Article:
North West UX
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North West UX

Mancunian UX Trends in 2019

Photo by rawpixel on Unsplash

As an organiser of the Design Sprint Manchester Meetup group and a Local Leader of the Interaction Design Foundation, I thought it’d be a good opportunity to try and bring together the two communities to think global and act local. We hosted an online Meetup that took place Monday 28th January 2019 to discuss our opinions about UX for Mancunians in 2019. Here’s a recount of the points we discussed that peaked my interest, and my take on them.

Trend 1: Eradicating this UX/UI/Dev/Unicorn role

Jasper Stevenson, The spectrum of digital design roles in 2018, uxdesign.cc

Businesses are catching on that integrating a Design function into their workflows adds tremendous value, but it’s still misunderstood how or who can help. For example, many job postings are listing adverts for a “UX/UI Designer”. This covers a lot of ground and using the digital design spectrum illustration above, it seems a lot of businesses want a “Unicorn”. True unicorns rarely exist, and when they do, it’s typically in a thought leadership position or extremely expensive to retain that type of talent.

For a business just dipping their toe in the water, I recommend getting familiar with the spectrum above and deciding which part of the design process can add value and starting small. Here’s who I suggest you look at hiring in, whether temporary or permanent, depending on your organisational maturity and appetite for risk:

  • UX Researcher: if you keep releasing features and products that don’t resonate with your customers, get one of these. They’ll help to uncover the truth, and supply evidence based insights to guide your team.
  • UX Designer: if you get a lot of feedback that people don’t understand how to use your product, get confused a lot or you have a large customer service cost, get this. UX designers will help make things understandable, organised and match people’s mental models to reduce friction.
  • UI Engineer: if your product or service doesn’t look modern and feels outdated, this is the way to go. A UI engineer’s purpose is to be aware of modern UI trends and keep things feeling and looking consistent and relevant.

There is some overlap of course, and these people will usually have a blend of skills at varying capabilities across the spectrum. If you narrow down and focus on your key business outcome, then the choice of role to hire in will be very straightforward. I’m sure we can start to declutter the job boards and reduce the tension between business owners, recruiters and designers.

Trend 2: Closing the UXer-to-Stakeholder communication gap

Photo by Tom Gainor on Unsplash

By stakeholders we mean project leads, developers, customers, clients, investors etc. Anyone who has a vested interest in the project or the designs you’re working on. Whilst a lot of progress has been made over the years, it seems the surge in interest to hire up design talent and getting a “seat at the table” in the executive suite is coming to fruition and should start to pay dividends.

The respect and collaboration between all parties involved helps to uncover more of the subtle nuances that are necessary for a designer to do the best work that they can. That’s difficult to do if they’re spending half their time constantly battling for the right to stay involved. With everyone on the same page and more willing to work together, we should be able to really take the work of the UX practice across the board to the next level.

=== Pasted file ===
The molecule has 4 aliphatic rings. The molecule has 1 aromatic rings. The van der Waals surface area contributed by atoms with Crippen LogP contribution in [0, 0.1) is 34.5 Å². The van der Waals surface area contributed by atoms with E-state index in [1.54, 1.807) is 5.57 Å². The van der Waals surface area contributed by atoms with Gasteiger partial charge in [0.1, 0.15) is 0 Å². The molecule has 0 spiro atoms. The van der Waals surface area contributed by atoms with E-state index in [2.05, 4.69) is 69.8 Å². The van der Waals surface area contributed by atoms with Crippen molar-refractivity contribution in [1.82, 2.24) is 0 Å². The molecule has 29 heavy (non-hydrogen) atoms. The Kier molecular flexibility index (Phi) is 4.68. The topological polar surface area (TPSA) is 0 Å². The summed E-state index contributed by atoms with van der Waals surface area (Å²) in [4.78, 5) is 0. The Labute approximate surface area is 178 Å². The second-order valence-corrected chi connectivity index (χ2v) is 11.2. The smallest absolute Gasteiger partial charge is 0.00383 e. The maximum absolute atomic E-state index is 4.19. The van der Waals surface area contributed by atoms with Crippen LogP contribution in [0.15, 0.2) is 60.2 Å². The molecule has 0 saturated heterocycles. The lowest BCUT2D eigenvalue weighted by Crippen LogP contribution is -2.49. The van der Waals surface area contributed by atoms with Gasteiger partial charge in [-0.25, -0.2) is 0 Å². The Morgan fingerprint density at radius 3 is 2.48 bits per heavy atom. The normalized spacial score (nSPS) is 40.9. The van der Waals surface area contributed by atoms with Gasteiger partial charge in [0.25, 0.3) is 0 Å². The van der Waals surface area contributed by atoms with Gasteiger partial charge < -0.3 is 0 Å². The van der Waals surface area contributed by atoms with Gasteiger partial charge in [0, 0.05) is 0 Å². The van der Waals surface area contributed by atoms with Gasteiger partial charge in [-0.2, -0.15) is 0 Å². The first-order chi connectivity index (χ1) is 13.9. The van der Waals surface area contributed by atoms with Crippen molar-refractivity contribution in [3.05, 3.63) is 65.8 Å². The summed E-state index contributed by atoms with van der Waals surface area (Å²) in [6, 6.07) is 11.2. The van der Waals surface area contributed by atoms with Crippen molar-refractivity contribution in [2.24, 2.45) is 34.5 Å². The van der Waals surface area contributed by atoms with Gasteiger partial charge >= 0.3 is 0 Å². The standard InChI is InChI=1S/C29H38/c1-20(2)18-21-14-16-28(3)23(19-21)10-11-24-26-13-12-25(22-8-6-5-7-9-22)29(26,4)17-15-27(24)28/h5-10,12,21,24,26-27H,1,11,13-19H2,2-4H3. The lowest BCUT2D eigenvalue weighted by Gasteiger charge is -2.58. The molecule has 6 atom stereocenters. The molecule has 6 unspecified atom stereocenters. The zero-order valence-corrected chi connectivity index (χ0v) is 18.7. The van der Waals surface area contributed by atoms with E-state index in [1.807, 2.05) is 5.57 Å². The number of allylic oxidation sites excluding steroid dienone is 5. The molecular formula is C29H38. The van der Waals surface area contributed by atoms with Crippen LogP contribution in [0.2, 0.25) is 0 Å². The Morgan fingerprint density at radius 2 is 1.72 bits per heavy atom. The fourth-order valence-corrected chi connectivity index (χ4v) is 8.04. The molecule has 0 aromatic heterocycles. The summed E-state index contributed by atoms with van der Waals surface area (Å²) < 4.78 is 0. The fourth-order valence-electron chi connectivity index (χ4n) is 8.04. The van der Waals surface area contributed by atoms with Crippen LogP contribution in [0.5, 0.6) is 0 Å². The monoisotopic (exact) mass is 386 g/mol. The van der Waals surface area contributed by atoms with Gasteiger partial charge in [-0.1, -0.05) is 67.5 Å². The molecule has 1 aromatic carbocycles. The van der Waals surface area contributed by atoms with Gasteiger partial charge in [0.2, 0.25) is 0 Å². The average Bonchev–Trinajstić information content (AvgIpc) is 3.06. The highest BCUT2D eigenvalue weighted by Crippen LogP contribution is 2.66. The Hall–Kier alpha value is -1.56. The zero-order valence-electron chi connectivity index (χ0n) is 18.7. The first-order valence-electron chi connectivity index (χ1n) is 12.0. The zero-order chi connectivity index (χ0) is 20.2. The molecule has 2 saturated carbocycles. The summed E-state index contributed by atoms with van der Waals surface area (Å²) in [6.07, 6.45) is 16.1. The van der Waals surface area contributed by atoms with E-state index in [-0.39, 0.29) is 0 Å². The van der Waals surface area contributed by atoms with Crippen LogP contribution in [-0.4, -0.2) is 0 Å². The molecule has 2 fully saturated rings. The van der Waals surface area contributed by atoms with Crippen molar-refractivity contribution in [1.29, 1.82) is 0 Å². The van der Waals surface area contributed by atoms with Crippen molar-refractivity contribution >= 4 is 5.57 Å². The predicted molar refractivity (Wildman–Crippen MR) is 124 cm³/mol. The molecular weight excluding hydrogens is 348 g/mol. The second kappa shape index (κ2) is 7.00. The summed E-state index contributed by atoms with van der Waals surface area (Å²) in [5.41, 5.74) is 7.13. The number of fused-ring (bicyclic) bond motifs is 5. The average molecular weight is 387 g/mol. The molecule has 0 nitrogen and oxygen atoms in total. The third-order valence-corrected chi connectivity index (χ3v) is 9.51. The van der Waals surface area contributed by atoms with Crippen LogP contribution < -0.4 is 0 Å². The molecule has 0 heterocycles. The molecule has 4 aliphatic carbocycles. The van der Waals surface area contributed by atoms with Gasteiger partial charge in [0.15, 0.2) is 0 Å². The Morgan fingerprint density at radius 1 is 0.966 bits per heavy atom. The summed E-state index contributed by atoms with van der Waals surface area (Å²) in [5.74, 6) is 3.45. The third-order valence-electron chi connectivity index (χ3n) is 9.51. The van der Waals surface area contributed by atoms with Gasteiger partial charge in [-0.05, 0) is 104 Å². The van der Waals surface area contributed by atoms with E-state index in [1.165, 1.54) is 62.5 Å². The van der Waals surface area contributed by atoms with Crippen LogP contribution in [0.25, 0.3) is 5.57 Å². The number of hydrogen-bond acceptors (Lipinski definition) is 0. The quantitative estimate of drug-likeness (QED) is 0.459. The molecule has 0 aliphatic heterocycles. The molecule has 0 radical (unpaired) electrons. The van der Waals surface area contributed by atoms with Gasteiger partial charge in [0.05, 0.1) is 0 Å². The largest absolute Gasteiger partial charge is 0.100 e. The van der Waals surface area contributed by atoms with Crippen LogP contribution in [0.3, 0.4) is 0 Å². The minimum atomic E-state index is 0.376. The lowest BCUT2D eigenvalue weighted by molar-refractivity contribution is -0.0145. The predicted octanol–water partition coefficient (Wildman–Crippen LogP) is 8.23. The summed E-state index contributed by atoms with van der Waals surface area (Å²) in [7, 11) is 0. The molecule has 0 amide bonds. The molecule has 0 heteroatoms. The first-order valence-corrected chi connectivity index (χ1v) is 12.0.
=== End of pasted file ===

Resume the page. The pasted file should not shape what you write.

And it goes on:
Trend 3: UXers with business understanding will take the lead

Photo by Sam Carter on Unsplash

Don’t be a sheep. Lead the pack.

I believe this applies to almost any skilled work, but in particular for the UX and design industry. It seems that a “Product Designer” can mean one of two things:

  1. The more American version of a UX Designer
  2. Someone who blends Design with Business (and sometimes marketing)

Anyone who advocates for the user wholeheartedly gets my seal of approval ❤️. But! If we don’t consider the commercial implications of our decisions, then we’re in danger of generating friction with the commercially-minded team members and forgetting a key part that helps you transition to a Product Strategist.

UX used to be a lot more difficult and lucrative if done correctly, before we had Sketch, Figma, UI kits and remote user testing. Nowadays it’s moving towards being a commodity, and understanding the longer term impact of your design decisions will help you stand out. For the same reason I did software engineering to know that my designs would be feasible, diving into the business context will help you craft designs that align with the business’s long term goals.

Conclusion

Even though there were only three topics covered here, it’s very possible to explore these themes in much greater depth. As designers we were also partially hoping that these trends come true over the next year, but it’s down to us to work with our colleagues to make them come true.

What do you think? Were we spot on or totally off the mark? Are things different where you’re located? I’d love to hear your thoughts– leave a comment here, or tweet/DM me @chuckwired.

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Chuck Rice

Chuck Rice

2.1K Followers

Lead UX Designer @residently. Community Advocate @figma. 7x Top Writer. https://medium.com/north-west-ux #DesignSystems #DesignOps #DesignCulture #Figma.